Sunday, October 21, 2007

David Kennedy of Stanford wrote:

The Conscience of a Liberal - Paul Krugman - Books - Review - New York Times: [M]aybe [Paul] Krugman is not really an economist — at least not according to the definition offered more than a century ago by Francis Amasa Walker, the first president of the American Economic Association, who wrote that laissez-faire “was not... the test of economic orthodoxy, merely.... [But] used to decide whether a man were an economist at all.”

I think this approach can be applied to other fields. I should google to find some physicist who, more than a century ago, claimed that accepting Newton's laws of motion was not just orthodoxy but necessary to be considered a physicist at all. The only challenge is that, about a century ago, this was so true that no one felt the need to say it.

Then I would claim that, say the latest Nobel prize winning physicists aren't physicists at all, because they reject f=ma on the grounds that m is not a constant property of an object but depends on the relative velocity of the object and the observer.

downdate: Brad DeLong looked up the actual Walker quote and notes that Walker didn't say what Kennedy claimed he said. Oh well saved me some googling.


Molnar said...

Actually, Newton didn't get it wrong: he said force equals the time derivative of momentum, which is true whether mass is constant or not. I'm not claiming he thought the mass would change, but his formulation is consistent with special relativity. Here's a reference.

Robert said...

I sure didn't expect to end up arguing about translations from Latin here. In any case, the physicist from about a century ago would have agreed that all physicists think f=ma which is false and one paragraph from a book written by Newton doesn't change that.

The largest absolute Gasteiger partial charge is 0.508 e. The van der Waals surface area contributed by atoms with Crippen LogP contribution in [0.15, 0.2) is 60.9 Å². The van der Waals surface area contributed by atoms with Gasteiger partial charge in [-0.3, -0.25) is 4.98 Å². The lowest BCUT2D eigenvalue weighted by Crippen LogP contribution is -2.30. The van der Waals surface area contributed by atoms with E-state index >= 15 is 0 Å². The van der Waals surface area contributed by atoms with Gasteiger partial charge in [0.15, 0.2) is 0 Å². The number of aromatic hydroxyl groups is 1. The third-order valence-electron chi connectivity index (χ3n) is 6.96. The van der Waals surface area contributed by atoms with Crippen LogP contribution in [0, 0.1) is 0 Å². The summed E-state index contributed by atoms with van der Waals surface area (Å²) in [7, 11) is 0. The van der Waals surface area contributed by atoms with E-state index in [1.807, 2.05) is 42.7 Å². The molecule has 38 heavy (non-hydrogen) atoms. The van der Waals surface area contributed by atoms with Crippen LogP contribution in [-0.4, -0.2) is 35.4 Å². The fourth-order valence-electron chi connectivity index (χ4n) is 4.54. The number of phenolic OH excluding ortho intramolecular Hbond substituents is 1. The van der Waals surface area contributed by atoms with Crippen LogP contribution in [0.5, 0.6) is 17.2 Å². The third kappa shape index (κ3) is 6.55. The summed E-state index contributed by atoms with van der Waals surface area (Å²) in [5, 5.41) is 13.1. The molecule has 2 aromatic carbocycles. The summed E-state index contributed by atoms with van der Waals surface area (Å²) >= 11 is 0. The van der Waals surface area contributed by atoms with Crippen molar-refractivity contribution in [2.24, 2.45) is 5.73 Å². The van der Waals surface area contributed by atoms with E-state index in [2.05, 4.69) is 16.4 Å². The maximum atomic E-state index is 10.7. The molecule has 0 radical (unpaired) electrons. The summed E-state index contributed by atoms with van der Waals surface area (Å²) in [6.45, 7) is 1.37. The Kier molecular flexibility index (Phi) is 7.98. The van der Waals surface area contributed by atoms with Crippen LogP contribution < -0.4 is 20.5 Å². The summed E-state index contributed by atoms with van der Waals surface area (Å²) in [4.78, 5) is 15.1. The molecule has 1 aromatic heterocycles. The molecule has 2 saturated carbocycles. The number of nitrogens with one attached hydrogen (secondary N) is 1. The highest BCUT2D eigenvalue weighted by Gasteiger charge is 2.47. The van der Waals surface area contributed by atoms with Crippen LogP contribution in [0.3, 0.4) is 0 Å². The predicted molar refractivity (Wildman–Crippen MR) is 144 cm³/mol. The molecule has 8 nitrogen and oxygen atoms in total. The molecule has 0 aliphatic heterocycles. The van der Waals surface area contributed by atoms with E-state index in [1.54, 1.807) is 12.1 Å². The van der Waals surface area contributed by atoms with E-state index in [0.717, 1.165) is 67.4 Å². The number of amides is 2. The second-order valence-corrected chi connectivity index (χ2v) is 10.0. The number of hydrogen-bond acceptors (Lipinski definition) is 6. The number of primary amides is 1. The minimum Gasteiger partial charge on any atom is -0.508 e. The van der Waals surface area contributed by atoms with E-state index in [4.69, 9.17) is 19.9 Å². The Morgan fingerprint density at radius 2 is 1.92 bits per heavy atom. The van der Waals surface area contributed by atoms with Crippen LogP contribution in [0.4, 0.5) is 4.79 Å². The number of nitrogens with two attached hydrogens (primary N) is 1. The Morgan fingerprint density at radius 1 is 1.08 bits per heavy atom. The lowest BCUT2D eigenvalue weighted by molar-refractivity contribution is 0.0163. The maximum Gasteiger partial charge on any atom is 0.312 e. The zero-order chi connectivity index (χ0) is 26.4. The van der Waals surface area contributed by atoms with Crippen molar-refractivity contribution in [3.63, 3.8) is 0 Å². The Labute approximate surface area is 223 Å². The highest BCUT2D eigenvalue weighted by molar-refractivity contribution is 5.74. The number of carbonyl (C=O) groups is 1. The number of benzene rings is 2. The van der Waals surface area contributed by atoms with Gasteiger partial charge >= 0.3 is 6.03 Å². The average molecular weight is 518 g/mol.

Robert said...

In particular, in the wikipedia, the possibility that mass changes is introduced before Newton's discussion of how acceleration is force divided by something.

Thus the paragraph used to justify the idea that Newton's views are consistent with special relativity is not only a brief quote but one which removes the relevant statement (a context whose meaning is distorted by removal of the statement). Newtons thoughts on the subject were in word to word translation

"The changes made by these actions are equal, not in the velocities but in the motions of the bodies; that is to say, if the bodies are not hindered by any other impediments. For, because the motions are equally changed, the changes of the velocities made toward contrary parts are reciprocally proportional to the bodies."

Motion is now called momentum and the bodies are the masses of the bodies. Newton clearly did not consider "the bodies" to depend on the relative velocity of the observer. I mean "the bodies" has to be an intrinsic property of the bodies. Thus Newton did not anticipate special relativity.

The physicist from about a hundred years ago would have been much clearer to us than Newton (I mean by googling I could find a quote in English).